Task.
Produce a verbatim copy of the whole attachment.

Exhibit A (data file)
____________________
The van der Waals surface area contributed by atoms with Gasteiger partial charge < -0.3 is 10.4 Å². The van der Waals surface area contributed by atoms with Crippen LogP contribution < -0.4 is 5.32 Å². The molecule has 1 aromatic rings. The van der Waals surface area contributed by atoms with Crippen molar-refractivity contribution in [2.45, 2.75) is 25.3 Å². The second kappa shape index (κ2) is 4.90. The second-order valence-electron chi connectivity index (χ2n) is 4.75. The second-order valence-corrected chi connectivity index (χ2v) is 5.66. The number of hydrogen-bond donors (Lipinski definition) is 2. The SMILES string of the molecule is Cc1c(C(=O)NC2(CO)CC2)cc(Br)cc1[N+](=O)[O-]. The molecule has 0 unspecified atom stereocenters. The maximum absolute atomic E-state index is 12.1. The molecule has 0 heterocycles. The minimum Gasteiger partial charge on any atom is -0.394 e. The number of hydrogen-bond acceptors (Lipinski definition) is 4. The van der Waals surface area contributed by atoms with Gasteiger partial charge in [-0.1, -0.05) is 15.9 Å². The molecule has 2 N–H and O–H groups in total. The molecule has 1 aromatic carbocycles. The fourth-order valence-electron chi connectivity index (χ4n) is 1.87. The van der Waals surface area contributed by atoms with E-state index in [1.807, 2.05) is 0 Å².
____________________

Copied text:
The van der Waals surface area contributed by atoms with Gasteiger partial charge < -0.3 is 10.4 Å². The van der Waals surface area contributed by atoms with Crippen LogP contribution < -0.4 is 5.32 Å². The molecule has 1 aromatic rings. The van der Waals surface area contributed by atoms with Crippen molar-refractivity contribution in [2.45, 2.75) is 25.3 Å². The second kappa shape index (κ2) is 4.90. The second-order valence-electron chi connectivity index (χ2n) is 4.75. The second-order valence-corrected chi connectivity index (χ2v) is 5.66. The number of hydrogen-bond donors (Lipinski definition) is 2. The SMILES string of the molecule is Cc1c(C(=O)NC2(CO)CC2)cc(Br)cc1[N+](=O)[O-]. The molecule has 0 unspecified atom stereocenters. The maximum absolute atomic E-state index is 12.1. The molecule has 0 heterocycles. The minimum Gasteiger partial charge on any atom is -0.394 e. The number of hydrogen-bond acceptors (Lipinski definition) is 4. The van der Waals surface area contributed by atoms with Gasteiger partial charge in [-0.1, -0.05) is 15.9 Å². The molecule has 2 N–H and O–H groups in total. The molecule has 1 aromatic carbocycles. The fourth-order valence-electron chi connectivity index (χ4n) is 1.87. The van der Waals surface area contributed by atoms with E-state index in [1.807, 2.05) is 0 Å².